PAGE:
The ACLU highlights just one story from the Pine Ridge Reservation in South Dakota, one story that demonstrates the plight of hundreds of voters in the state.
South Dakota is trying to prevent Eileen Janis — and hundreds of other citizens — from voting.South Dakota has a long and shameful history of disenfranchising Native Americans, so Ms. Janis's story is far from unique. The ACLU sued on behalf of Janis and other disenfranchised South Dakotans and won. Which, of course, isn't the end of the story. Here at Daily Kos, robbinsdale radical alerted us to the South Dakota legislature's efforts to deny the franchise to those with criminal convictions, even those who were never sentenced to jail time. Native Americans are disproportionately represented in the South Dakota criminal system, and this effort would hit them particularly hard.
Eileen grew up on the Pine Ridge Indian Reservation and does suicide prevention work. She registered to vote for the first time in 1984. "I always vote because my mom told me to," she says.
But when she went to cast her ballot in the historic 2008 election, she found that she had been illegally removed from the voter rolls. Though she had been convicted of a felony, her sentence to probation meant that she had not lost the right to cast a ballot. "I went [to vote] with my son who had just turned 18. As soon as I tried to vote I was told no because I was a felon."
The ACLU tells how to take action:
Tell the DOJ to protect the right to vote in South Dakota and across the nation. And urge Congress to pass the Democracy Restoration Act, which would let Eileen—and all Americans with past convictions who are living in their communities—vote in federal elections.
A liberal, a moderate, and a conservative walks into the bar at CPAC.
"What'll it be, Mitt?," asks the Bartender.
Steven Benen — who is doing some of his best work for MaddowBlog — debunks Romney's cavalcade of lies in his CPAC speech yesterday:
1. Romney claimed, "We are the only people on the earth that put our hand over our heart during the playing of the national anthem. It was FDR who asked us to do that, in honor of the blood that was being shed by our sons and daughters in far-off places."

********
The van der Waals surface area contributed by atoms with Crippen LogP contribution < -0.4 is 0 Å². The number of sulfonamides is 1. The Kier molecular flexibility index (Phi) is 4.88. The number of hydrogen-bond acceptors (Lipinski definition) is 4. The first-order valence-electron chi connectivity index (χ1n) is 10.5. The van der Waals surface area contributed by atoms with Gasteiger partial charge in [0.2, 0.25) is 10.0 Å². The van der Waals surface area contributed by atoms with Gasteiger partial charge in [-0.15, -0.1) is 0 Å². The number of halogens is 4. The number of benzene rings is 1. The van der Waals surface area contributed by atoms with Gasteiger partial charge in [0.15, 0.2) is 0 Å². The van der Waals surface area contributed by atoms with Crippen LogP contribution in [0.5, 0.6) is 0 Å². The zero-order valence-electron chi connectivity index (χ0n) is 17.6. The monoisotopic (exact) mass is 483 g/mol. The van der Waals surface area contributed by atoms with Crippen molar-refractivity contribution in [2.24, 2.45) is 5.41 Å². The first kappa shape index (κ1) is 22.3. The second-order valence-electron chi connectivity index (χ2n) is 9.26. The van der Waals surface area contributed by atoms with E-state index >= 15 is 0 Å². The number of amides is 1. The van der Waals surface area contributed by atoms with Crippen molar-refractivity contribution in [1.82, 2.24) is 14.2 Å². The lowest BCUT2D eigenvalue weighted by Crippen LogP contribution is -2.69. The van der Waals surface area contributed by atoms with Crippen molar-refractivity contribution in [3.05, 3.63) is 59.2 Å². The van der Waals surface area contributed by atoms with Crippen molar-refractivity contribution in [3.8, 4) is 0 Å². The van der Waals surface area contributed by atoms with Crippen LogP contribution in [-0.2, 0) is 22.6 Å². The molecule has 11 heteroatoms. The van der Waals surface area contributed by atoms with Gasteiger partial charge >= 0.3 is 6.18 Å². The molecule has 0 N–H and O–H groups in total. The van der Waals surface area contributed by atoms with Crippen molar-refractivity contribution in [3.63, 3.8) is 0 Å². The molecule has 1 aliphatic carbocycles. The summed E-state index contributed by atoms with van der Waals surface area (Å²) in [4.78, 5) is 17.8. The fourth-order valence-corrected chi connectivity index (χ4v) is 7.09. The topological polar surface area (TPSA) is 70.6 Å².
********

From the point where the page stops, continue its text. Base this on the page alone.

This is both untrue and rather strange.
2. Romney argued in a speech, "You know, like his colleagues in the faculty lounge, who think they know better, President Obama demonizes and denigrates almost every sector of our economy."
Asked to back that up, the Romney campaign pointed to President Obama's criticism of Wall Street recklessness, insurance company abuses, and oil companies. If those three represent "almost every sector of our economy," then Romney doesn't understand the private sector as well as he thinks he does.
3. Romney claimed, "Just this last week, this same administration said that in churches and the institutions they run, such as schools and let's say adoption agencies, hospitals, that they have to provide for their employees, free of charge, contraceptives, morning-after pills — in other words abortive pills and the like at no cost."
That's not even close to being an accurate description of the policy.
4. Romney argued, "More Americans have lost their jobs during President Obama's term than during any other President in modern history."
That only makes sense if Romney holds the job losses from early 2009 — before Obama could even begin governing in earnest — against him. If you blame the president for job losses that occurred 11 days after his inauguration, then Romney's claim is sort of true. If you're willing to be fair, then Romney's being deliberately misleading.
5. Romney once again insisted this week, "This is a president who began his presidency by apologizing for America."
That's a lie. It never happened.
Andy Borowitz: "Now that we all agree contraception is a bad idea, let's take a harder look at electricity and soap."
Nicholas Kristoff finds the answer to a question that has been raised by a number of people:
... I wondered what other religiously affiliated organizations do in this situation. Christian Science traditionally opposed medical care. Does The Christian Science Monitor deny health insurance to employees?
"We offer a standard health insurance package," John Yemma, the editor, told me.
That makes sense. After all, do we really want to make accommodations across the range of faith? What if organizations affiliated with Jehovah's Witnesses insisted on health insurance that did not cover blood transfusions? What if ultraconservative Muslim or Jewish organizations objected to health care except at sex-segregated clinics?